New Army Applications Lab to Serve as 'Concierge' for Startups
A new organization under Army Futures Command will seek to bridge the so-called “valley of death” where good technologies developed in laboratories fail to make it to useful products for warfighters.
Adam Jay Harrison, Futures Command’s innovation officer, has also been tapped to lead the new organization’s Army Applications Laboratory. It’s just now being stood up and is about six months away from being robust enough to begin tackling its mission, he said Oct. 23 at a National Defense Industrial Association Science and Technology breakfast in Arlington, Virginia.
“The thinking [is] that we can cut through some of the decision-making hoops that may have been getting in the way of the Army driving successful programs of record,” he said.
“We want to capitalize on and create programmatic pathways in order for us to really be able to derive maximum value from the opportunity” that new technology gives the Army, he said. One way to do that is to serve as a “concierge service” for companies inexperienced in dealing with Defense Department acquisition rules and regulations, he added.
Futures Command was stood up this past summer in Austin, Texas, and is focusing on developing the Army’s top six modernization priorities: long-range precision fires; next-generation combat vehicle; future vertical lift; the network; air-and-missile defense; and soldier lethality. The command was placed in Austin because of its reputation as an “innovation hub.”
Harrison previously served as director of the MD5 national security technology accelerator in the office of the secretary of defense. He established shortly after 9/11 one of the first rapid acquisition organizations, the Army’s technical operations support activity. He also worked in the private sector, founding Mav6 LLC.
While Futures Command and the new laboratory will reach out — as other organizations such as the Defense Innovation Unit do — to places like Silicon Valley and Austin to tap into innovation there, Harrison said there is a “false narrative” that emerged from the Defense Department around 2015 that it can’t create innovation on its own. “I vehemently believe that we don't really have the type of innovation problem inside the Army that people have been talking about,” he said.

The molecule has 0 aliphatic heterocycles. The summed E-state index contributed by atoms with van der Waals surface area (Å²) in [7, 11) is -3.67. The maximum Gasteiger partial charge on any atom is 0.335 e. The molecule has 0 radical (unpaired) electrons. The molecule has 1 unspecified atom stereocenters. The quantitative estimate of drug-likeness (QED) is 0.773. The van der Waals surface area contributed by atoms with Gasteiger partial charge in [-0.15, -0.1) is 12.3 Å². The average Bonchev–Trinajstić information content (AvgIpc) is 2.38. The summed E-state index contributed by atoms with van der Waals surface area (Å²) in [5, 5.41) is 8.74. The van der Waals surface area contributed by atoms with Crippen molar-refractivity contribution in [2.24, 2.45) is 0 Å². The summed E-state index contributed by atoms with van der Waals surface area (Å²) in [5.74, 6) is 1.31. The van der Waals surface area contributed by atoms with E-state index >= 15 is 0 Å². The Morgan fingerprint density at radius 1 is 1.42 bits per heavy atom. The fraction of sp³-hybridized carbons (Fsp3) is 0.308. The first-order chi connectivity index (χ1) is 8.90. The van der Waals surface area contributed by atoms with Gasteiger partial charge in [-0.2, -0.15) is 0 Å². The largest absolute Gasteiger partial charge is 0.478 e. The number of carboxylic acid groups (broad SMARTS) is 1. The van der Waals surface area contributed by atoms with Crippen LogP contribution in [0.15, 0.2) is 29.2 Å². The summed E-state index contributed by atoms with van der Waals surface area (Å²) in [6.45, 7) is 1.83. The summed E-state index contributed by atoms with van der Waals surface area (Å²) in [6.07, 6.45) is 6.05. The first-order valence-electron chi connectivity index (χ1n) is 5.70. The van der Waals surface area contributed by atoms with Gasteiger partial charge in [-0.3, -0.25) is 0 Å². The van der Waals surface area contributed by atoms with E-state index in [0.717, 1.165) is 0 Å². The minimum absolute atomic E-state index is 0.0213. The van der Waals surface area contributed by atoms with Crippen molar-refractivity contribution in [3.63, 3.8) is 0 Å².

The Army Research Laboratory, for example, does a lot of innovative programs, he said. The problem is what it develops doesn’t always make it into programs of record — the so-called “valley of death.”
The service has robust "discovery-based" science and technology enterprises anchored by the Army Research Laboratory, he noted. "That means we have a facility. We have a footprint that allows us to go out and explore the science and technology and the art of the possible,” he added.
As the Army reaches out to startups and nontraditional defense contractors, Harrison said traditional defense industrial base members need to be present and part of the conversations. They are needed to serve as mentors to these young companies and to add their own innovative ideas. Defense contractors have intellectual property concerns that need to be worked out so they can be a part of the discussions, he noted.
“Our mission is to be the Army's proponent for disruptive innovation and not the nice proponent for startups because startups are not the only source of the ideas,” Harrison said.
The reasons why some startups and companies funded by venture capitalists don’t want to work with the Defense Department are well known. They don’t want to deal with the cumbersome Federal Acquisition Regulation and other red tape that slows down payments, he said. But for these new companies, the applications lab’s role as a “concierge service” can help them navigate how to do business with the Army.
Harrison acknowledged some of the pitfalls that the Defense Innovation Unit and other such organizations have encountered. One is that a product can be so disruptive that it wasn’t anticipated by a program of record as a requirement, so it is not integrated. A truly innovative upgrade to an existing or developmental program also has to factor in the added costs and new timeline.
The Army Applications Lab in these cases will serve as the “concierge” and an advocate “in the room” for these new technologies that are hitting a wall as they attempt to be integrated into programs of record, he said. It will also create a “rapid innovation fund” to get at the funding problem, he added.
The new lab will launch a series of pilot programs centered on news ways of doing business. Once it gets better established it will hold industry day-like events that center around solving a particularly hard problem. It is also about one to two months away from issuing its first broad agency announcement, he said.
Topics: Army News
So what is the process to contact the lab? You wrote a nice story but left out the most important part to the serious reader of the article. You usually don't have to go on a scavenger hunt to find out how to present ideas and what type of funding will support the efforts .james falasco at 9:54 AM